Determining whether your child is in need of braces is an important decision that deserves careful thought. There are a number of questions to consider before making this decision. The American Association of Orthodontists recommends that children be evaluated for braces by age 7. This can vary greatly depending on your child’s oral development.
This early age is recommended in case the child is a candidate for preventative measures and in order to educate both parent and child about their options and future planning for orthodontics.
Are there significant internal dental problems?
An orthodontist will be able to tell you whether there are dental problems that can be fixed with braces. Some examples include crowded or misplaced teeth, late or early loss of baby teeth, clenching of the teeth, or difficulty in chewing and biting. Having these issues evaluated early is an important step towards a healthier and more beautiful smile for the rest of their life.
Are the teeth visibly crooked?
You’ll see in the picture one of our patients before they started orthodontic treatment. If you’ve noticed that your child’s teeth are looking crooked, jagged, or crowded, orthodontics can be an extremely wise investment towards their smile and dental health.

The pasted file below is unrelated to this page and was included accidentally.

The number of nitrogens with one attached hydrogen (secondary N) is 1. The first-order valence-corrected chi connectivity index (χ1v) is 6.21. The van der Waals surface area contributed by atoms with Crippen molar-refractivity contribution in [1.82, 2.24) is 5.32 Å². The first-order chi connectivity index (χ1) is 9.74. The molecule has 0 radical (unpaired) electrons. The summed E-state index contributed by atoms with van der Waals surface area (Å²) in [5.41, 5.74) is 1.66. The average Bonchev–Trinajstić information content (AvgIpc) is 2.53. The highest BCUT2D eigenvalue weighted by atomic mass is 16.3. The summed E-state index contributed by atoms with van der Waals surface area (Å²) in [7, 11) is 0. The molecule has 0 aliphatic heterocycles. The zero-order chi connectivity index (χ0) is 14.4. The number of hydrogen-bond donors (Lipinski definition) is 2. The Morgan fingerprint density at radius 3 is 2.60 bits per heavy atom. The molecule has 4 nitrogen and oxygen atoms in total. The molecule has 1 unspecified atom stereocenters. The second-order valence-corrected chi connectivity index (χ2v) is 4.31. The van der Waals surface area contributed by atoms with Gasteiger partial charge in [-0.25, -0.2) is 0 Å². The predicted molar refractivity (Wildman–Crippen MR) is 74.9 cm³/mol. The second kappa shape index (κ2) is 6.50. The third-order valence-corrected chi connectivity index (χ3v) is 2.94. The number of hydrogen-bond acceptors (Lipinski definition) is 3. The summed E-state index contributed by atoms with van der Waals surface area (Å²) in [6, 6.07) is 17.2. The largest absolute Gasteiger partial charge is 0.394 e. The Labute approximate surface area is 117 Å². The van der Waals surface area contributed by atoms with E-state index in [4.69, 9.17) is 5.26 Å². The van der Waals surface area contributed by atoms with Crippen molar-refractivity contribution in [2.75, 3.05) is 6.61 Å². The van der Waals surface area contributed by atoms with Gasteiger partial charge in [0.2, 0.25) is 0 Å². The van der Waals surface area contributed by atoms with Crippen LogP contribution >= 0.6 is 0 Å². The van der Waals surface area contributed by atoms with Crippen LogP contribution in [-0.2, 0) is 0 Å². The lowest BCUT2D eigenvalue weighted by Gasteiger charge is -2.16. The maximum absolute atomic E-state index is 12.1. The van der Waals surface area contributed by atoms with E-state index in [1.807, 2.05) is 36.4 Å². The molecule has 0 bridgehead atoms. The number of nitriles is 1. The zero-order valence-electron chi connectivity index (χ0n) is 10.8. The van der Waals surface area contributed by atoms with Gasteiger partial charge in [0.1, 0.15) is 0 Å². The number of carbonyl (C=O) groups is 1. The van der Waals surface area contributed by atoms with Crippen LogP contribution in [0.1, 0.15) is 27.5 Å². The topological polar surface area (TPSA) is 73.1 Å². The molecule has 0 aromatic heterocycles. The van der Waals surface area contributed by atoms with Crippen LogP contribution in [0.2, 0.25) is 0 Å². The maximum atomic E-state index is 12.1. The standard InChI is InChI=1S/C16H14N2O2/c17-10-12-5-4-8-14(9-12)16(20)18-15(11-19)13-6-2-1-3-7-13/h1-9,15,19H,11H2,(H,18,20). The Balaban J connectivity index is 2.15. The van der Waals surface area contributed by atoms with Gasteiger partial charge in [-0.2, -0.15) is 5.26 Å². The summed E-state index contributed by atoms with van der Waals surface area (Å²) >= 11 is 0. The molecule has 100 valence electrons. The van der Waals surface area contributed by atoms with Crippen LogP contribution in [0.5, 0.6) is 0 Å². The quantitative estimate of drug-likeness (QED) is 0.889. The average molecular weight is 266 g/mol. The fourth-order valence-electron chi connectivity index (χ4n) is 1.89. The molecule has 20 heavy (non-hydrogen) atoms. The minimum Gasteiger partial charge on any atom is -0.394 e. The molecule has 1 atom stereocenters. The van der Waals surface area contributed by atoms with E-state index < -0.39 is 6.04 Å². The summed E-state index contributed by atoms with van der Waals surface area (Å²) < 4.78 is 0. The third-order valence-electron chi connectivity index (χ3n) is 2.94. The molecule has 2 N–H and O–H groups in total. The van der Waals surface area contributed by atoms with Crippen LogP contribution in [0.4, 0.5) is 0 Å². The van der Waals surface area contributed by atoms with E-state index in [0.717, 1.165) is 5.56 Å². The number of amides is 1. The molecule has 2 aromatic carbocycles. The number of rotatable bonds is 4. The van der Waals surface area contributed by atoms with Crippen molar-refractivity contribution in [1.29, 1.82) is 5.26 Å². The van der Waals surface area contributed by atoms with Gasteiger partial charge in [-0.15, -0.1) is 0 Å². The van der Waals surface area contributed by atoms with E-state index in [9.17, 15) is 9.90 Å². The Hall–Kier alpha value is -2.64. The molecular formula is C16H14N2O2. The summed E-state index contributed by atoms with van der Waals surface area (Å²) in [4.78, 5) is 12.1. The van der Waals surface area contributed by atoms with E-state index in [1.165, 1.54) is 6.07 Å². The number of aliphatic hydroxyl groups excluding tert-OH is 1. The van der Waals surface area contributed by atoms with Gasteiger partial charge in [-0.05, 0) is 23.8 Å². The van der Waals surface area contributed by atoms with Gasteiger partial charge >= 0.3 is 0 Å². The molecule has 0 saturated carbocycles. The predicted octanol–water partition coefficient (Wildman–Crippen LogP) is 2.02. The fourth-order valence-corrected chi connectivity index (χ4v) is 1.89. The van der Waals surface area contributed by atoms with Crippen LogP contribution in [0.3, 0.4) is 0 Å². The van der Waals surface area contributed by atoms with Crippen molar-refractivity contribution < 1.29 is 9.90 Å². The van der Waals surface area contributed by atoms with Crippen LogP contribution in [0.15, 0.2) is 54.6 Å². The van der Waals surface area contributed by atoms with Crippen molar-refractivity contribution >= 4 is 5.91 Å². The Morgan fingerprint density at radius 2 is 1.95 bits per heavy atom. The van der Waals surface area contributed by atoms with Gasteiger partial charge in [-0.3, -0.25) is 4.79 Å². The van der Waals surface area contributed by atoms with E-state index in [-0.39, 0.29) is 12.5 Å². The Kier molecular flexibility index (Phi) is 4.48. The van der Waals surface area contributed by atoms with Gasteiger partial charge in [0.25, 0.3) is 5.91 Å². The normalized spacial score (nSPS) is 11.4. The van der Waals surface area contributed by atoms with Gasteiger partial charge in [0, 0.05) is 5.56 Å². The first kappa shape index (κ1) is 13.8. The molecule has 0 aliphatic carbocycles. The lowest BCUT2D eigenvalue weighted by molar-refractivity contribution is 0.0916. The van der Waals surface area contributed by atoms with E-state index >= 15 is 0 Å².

As soon as you begin to notice the issue, it’s important to schedule an appointment with an orthodontist to discuss a plan of action.
Often, getting braces is about more than fixing crooked teeth, because it may also relieve the pain of chewing or eating, problems with sleep apnea, and even speech impediments.
Is your child’s smile affecting their confidence?
Stephanie is an actual patient here at Bullmoose, and you’ll see the dramatic after picture here. Her before picture is above on the left. Notice the confidence in her new smile?
This is one of the biggest reasons that both children and parents consider orthodontics. A lack of self-confidence, particularly in younger ages, can make for difficult experiences in school. This lack of self-esteem can have many impacts on a child’s life, including poor performance in school, challenges making friends, and acting out at home.
A beautiful smile is just one of the many benefits of investing in braces, and it can improve dental health and self-confidence over the long term.
The conversation with your child about getting braces might be a difficult one, but it can also be an important step towards improved dental health and an investment in their future.
If your child is complaining about pain or other side effects, or if you’ve noticed a crooked smile, schedule an appointment with an orthodontist to determine whether your child needs braces and to develop a plan. A beautiful smile goes a long way.
Written By +Dick Dykman